Sometimes Inactions Speak Louder Than Words
The US Court of Appeals for the Federal Circuit affirmed a decision granting summary judgment in favor of the US Patent & Trademark Office (PTO) regarding the propriety of imposing a restriction requirement on a pre-General Agreement on Tariffs and Trade (GATT) patent. Hyatt v. PTO, Case No. 2021-2324 (Fed. Cir. Sept. 8, 2022) (Moore, Prost, and Hughes, JJ.)
This action arose from the prosecution of a pre-GATT application that claimed priority to applications filed as early as 1983. The issue stems from changes to US patent law limiting patent terms to 20 years from their filing date. The old law provided a grant that lasted 17 years from a patent issuance. As the Federal Circuit noted in early litigation involving Gilbert Hyatt, tying patent term to the grant date “incentivized certain patentees to delay prosecuting their patents by abandoning applications and filing continuing applications in their place.” But the change in law left a gap for so-called transitional applications—those filed but not yet granted before the new law took effect. This “‘triggered a patent application gold rush in the spring of 1995’ by applicants who wanted their patent claims to be governed under the [old law] … This gold rush is ‘often referred to as the ‘GATT Bubble.’’”
Hyatt, a prolific inventor, is named in a series of pre-GATT applications filed in 1995 during the GATT bubble. Since then, he has continued to prosecute these applications. As a result of various litigations, the PTO stayed the prosecution of many of these applications between 2003 and 2012. In 2013, over Hyatt’s objections, the PTO required him to select eight claims from an application containing 200 for prosecution. In 2015, the PTO issued a non-final rejection on said claims. Hyatt responded by essentially rewriting the claims in their entirety. The examiner then issued a restriction requirement between the original and amended claims, which would require Hyatt to submit a new application with the new claims, which would be subject to the new law. The restriction requirement was based on the “applicant-action exception,” which allowed the PTO to issue a restriction requirement when the examiner could not have previously made one because of the actions of the applicant. The authority for the PTO action was rooted in Rule 129 (b)(1) (ii), which in relevant part provides:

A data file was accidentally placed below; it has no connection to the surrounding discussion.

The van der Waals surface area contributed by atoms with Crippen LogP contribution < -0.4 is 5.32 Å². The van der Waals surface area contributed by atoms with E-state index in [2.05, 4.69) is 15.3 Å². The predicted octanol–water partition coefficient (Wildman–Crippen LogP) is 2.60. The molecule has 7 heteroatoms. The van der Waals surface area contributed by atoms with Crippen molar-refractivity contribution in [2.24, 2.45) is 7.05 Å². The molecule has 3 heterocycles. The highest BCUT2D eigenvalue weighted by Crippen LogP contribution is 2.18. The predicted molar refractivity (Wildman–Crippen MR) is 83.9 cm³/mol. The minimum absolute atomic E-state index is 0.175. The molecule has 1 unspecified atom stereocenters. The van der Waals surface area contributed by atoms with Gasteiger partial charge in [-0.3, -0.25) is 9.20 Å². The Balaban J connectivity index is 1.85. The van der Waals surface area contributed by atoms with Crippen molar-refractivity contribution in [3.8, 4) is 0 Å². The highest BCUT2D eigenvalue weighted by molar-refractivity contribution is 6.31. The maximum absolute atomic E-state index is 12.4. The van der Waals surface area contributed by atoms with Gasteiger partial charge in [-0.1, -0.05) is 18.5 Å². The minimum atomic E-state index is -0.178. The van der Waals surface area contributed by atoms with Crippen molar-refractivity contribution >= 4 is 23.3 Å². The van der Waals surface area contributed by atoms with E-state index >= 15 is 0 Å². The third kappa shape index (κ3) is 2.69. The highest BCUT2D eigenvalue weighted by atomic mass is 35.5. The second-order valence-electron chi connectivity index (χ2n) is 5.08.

(1) In an application … that has been pending for at least three years as of June 8, 1995 … no requirement for restriction . . . shall be made or maintained in the application after June 8, 1995, except where:
(ii) The examiner has not made a requirement for restriction in the present or parent application prior to April 8, 1995, due to actions by the applicant
After the PTO issued a restriction requirement, Hyatt filed an action in the US District Court for the Eastern District of Virginia, alleging that the PTO violated the Administrative Procedure Act because the restriction requirement was arbitrary, capricious, an abuse of discretion or otherwise not in accordance with the law. Hyatt argued that the restriction requirements were generally not permitted on GATT bubble applications and that the applicant-action exemption should not apply. The district court ruled in favor of the PTO. Hyatt appealed.
At the Federal Circuit, Hyatt raised two arguments. First, he argued that Rule 129(b) only permitted restrictions on GATT bubble applications based on the actions of the applicant, and as he took no action, the exception did not apply. The Federal Circuit rebuffed this argument on the basis that inaction by an applicant (i.e., not disclosing the newly disclosed species altering invention at the time of filing) was an “action” that permitted a restriction requirement (since the PTO could not have done so prior to presentation of the new species).
Hyatt also argued that even if, on a purely textual basis, the applicant-action exception did apply, applying it in the present context did not make sense a in the context of the surrounding regulations. The Federal Circuit found this argument similarly unpersuasive, noting that the regulations relied on by Hyatt for context did not relate to restriction requirements at all, and the regulation in issue, as construed by the district court, was consistent with the overall regulatory scheme for the PTO to apply the restriction requirement.
Practice Note: The act of withholding (i.e., not disclosing a separate invention at the time of filing) can be seen as an action by applicant by the PTO.